Doing some light reading while waiting for tonight's Whatcom County Council meeting, I came across a good piece in Crosscut analyzing the five or 10 state Senate seats that are in play and could lead to a Democrat takeover of the Senate.
The majority coalition caucus rules the 49-member Senate now, with 24 Republicans and two Republican-ish Democrats in Tim Sheldon and Rodney Tom.
Crosscut has determined that the 42nd District, currently represented in the Senate by Doug Ericksen, R-Ferndale, is one of the latter five seats that are "at least in some state of play." It does not rank among the top 5 that "might be key to a change of control."
Overall, of the 10 seats, eight are held by majority coalition caucus members. This means the Republicans are playing defense in Senate campaigns this election year, wrote Crosscut's John Stang.
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"The Democrats would need to hang on to their two seats and pick up another two to take control — winning four of the 10 elections."
Here is Stang's take on the 42nd, after interviewing the two parties' state chairs:
42nd District, more or less Whatcom County: Democratic Chair Jaxon Ravens suggests this district is ripe for picking by the Democrats in the war for Senate seats — an idea that Republican Chair Susan Hutchison described as far-fetched. Incumbent Sen. Doug Ericksen, R-Ferndale, served six terms in the House before moving to the Senate in 2010. His re-election tallies usually flirt with a comfortable 60 percent. Ericksen, like the districts' Republican representatives Jason Overstreet and Vincent Buys, is solidly in the conservative wing of the GOP.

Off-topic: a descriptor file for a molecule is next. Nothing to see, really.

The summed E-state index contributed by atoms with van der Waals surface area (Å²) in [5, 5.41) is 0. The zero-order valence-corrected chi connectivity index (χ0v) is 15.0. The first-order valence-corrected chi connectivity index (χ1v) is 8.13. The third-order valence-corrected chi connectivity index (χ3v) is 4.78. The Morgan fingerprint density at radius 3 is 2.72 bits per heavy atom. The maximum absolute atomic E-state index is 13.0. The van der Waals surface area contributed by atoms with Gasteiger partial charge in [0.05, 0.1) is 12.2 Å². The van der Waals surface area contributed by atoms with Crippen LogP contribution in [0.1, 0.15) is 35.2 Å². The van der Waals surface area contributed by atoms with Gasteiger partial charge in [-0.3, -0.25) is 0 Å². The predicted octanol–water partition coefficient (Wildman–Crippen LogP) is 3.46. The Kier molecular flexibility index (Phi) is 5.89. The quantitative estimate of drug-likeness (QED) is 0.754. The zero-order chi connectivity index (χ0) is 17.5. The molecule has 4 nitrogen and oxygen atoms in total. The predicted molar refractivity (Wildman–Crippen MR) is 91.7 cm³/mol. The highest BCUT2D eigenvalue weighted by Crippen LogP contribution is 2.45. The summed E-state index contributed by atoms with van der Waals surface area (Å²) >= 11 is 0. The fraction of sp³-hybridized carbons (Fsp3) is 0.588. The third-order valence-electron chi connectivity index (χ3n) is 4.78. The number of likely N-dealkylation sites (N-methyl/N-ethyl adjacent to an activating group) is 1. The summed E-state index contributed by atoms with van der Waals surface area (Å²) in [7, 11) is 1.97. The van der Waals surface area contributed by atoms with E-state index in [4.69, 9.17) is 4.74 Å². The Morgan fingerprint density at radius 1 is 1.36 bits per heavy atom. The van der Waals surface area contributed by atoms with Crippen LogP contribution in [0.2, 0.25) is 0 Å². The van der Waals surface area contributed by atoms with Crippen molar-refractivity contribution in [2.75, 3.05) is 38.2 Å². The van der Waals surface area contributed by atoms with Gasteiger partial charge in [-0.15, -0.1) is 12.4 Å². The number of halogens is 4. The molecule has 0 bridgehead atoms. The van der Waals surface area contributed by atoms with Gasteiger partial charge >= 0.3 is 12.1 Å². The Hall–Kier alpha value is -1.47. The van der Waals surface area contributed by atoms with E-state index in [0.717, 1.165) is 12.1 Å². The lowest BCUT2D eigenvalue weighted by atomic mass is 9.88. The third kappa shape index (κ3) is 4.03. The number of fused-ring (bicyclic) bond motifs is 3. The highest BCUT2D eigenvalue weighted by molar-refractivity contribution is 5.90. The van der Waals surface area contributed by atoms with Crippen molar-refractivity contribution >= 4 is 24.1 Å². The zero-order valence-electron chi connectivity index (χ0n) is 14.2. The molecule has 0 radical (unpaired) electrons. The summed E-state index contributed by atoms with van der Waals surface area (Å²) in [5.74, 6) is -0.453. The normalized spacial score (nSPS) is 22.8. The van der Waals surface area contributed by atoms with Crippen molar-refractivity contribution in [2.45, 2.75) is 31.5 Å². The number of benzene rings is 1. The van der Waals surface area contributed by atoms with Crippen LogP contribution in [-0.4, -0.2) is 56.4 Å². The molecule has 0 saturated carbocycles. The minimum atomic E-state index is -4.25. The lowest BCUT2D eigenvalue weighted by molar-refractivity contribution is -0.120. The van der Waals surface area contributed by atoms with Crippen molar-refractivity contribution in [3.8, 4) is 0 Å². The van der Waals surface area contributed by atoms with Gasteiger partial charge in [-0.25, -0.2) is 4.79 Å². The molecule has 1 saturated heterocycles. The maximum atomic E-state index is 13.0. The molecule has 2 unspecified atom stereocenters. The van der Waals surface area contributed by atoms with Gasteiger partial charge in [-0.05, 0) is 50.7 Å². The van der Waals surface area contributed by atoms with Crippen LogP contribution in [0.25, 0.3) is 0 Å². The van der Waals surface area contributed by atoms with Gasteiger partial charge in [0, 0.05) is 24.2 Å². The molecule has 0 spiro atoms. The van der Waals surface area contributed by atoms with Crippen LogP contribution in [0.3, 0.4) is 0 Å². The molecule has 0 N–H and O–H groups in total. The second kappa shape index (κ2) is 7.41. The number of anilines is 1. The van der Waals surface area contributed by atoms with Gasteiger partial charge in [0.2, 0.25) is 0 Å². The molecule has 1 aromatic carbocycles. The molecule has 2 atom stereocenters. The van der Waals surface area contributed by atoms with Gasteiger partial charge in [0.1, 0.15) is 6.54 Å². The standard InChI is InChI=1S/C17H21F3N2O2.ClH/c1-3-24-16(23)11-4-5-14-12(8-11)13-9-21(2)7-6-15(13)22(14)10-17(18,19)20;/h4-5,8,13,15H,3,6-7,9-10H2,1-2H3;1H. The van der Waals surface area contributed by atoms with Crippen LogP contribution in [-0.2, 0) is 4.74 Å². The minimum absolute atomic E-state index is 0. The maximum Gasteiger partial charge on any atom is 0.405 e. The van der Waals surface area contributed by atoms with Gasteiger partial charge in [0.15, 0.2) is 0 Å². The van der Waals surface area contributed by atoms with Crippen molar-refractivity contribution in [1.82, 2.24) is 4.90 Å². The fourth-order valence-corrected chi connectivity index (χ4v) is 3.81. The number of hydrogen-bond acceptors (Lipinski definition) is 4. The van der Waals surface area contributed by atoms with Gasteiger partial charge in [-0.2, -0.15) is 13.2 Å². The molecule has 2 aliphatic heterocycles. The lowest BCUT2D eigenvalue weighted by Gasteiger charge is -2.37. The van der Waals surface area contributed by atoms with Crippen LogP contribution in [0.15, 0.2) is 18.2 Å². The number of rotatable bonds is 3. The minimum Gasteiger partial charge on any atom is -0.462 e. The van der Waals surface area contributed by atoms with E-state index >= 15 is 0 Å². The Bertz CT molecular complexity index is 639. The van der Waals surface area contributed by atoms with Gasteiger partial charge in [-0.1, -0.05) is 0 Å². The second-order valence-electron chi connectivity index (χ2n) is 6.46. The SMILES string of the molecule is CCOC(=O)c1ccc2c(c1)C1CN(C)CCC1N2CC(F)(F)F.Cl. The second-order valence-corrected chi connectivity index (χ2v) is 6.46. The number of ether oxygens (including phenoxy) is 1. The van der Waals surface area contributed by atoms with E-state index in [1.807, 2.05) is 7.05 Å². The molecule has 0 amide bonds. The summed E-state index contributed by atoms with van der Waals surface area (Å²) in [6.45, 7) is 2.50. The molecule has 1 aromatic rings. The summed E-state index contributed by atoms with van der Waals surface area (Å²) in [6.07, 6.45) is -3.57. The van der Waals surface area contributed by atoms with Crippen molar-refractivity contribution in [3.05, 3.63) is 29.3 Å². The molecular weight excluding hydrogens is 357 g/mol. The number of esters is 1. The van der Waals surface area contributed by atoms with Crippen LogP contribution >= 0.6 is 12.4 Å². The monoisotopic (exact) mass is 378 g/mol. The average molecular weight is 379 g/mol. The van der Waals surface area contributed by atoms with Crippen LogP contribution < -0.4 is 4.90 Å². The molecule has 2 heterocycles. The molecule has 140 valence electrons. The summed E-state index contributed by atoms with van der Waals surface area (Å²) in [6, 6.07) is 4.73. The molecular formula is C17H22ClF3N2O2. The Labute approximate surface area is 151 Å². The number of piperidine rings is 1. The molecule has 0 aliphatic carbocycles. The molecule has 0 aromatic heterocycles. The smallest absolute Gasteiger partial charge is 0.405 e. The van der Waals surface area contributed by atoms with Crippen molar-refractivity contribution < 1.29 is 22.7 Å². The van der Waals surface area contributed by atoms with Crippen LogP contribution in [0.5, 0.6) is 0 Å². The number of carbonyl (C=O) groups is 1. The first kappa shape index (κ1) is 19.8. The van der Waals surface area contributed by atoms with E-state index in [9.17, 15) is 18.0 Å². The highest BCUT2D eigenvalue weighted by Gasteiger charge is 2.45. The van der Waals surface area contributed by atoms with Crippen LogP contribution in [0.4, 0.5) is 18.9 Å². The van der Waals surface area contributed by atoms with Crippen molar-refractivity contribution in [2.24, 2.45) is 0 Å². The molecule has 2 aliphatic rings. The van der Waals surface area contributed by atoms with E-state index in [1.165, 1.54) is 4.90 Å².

Recently, Bellingham attorney Seth Fleetwood announced his candidacy as a Democrat. Fleetwood served two terms on the Bellingham City Council from 2009 to 2013. Fleetwood has not yet filed paperwork on finances with the Washington Public Disclosure Commission. So far, Ericksen has raised $46,950 and has spent $6,161.
Ericksen has been the Senate Republicans' point person on environmental and energy issues, leading the GOP opposition to Inslee's climate-protection measures. Under Ericksen's leadership, the GOP has pushed for more study of nuclear power and revoking carbon-emission-reduction goals set in 2008. Neither side has prevailed with its plans for the past two years in the Legislature.
Be sure to read the Crosscut story for what's at stake and what a Democrat takeover of the Senate would mean for the state government's agenda beginning in 2015.